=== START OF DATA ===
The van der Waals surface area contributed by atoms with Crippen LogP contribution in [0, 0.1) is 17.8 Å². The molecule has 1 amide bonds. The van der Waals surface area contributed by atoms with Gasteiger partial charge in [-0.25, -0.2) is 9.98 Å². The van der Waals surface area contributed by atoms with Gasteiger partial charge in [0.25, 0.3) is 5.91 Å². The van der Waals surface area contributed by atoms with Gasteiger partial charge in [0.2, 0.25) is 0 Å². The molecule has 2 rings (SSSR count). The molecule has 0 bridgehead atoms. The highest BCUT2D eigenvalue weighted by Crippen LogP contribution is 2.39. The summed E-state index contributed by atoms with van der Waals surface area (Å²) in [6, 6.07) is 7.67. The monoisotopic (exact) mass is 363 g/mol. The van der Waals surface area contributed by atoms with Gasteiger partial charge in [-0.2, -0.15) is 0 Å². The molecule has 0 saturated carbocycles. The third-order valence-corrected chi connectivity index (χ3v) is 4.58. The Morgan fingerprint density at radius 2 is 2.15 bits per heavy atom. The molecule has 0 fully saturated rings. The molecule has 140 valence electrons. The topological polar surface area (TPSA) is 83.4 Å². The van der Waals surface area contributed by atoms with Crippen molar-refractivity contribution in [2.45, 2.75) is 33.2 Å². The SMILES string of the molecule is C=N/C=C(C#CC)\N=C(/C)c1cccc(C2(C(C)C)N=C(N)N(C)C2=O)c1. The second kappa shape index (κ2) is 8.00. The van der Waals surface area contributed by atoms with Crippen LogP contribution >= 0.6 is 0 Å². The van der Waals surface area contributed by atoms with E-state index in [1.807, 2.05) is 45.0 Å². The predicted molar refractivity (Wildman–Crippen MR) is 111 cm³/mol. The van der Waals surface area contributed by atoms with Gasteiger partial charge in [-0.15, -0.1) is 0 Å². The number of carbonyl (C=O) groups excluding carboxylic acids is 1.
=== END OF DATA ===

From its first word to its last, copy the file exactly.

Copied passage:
The van der Waals surface area contributed by atoms with Crippen LogP contribution in [0, 0.1) is 17.8 Å². The molecule has 1 amide bonds. The van der Waals surface area contributed by atoms with Gasteiger partial charge in [-0.25, -0.2) is 9.98 Å². The van der Waals surface area contributed by atoms with Gasteiger partial charge in [0.25, 0.3) is 5.91 Å². The van der Waals surface area contributed by atoms with Gasteiger partial charge in [0.2, 0.25) is 0 Å². The molecule has 2 rings (SSSR count). The molecule has 0 bridgehead atoms. The highest BCUT2D eigenvalue weighted by Crippen LogP contribution is 2.39. The summed E-state index contributed by atoms with van der Waals surface area (Å²) in [6, 6.07) is 7.67. The monoisotopic (exact) mass is 363 g/mol. The van der Waals surface area contributed by atoms with Gasteiger partial charge in [-0.2, -0.15) is 0 Å². The molecule has 0 saturated carbocycles. The third-order valence-corrected chi connectivity index (χ3v) is 4.58. The Morgan fingerprint density at radius 2 is 2.15 bits per heavy atom. The molecule has 0 fully saturated rings. The molecule has 140 valence electrons. The topological polar surface area (TPSA) is 83.4 Å². The van der Waals surface area contributed by atoms with Crippen molar-refractivity contribution in [2.45, 2.75) is 33.2 Å². The SMILES string of the molecule is C=N/C=C(C#CC)\N=C(/C)c1cccc(C2(C(C)C)N=C(N)N(C)C2=O)c1. The second kappa shape index (κ2) is 8.00. The van der Waals surface area contributed by atoms with Crippen LogP contribution >= 0.6 is 0 Å². The van der Waals surface area contributed by atoms with E-state index in [1.807, 2.05) is 45.0 Å². The predicted molar refractivity (Wildman–Crippen MR) is 111 cm³/mol. The van der Waals surface area contributed by atoms with Gasteiger partial charge in [-0.15, -0.1) is 0 Å². The number of carbonyl (C=O) groups excluding carboxylic acids is 1.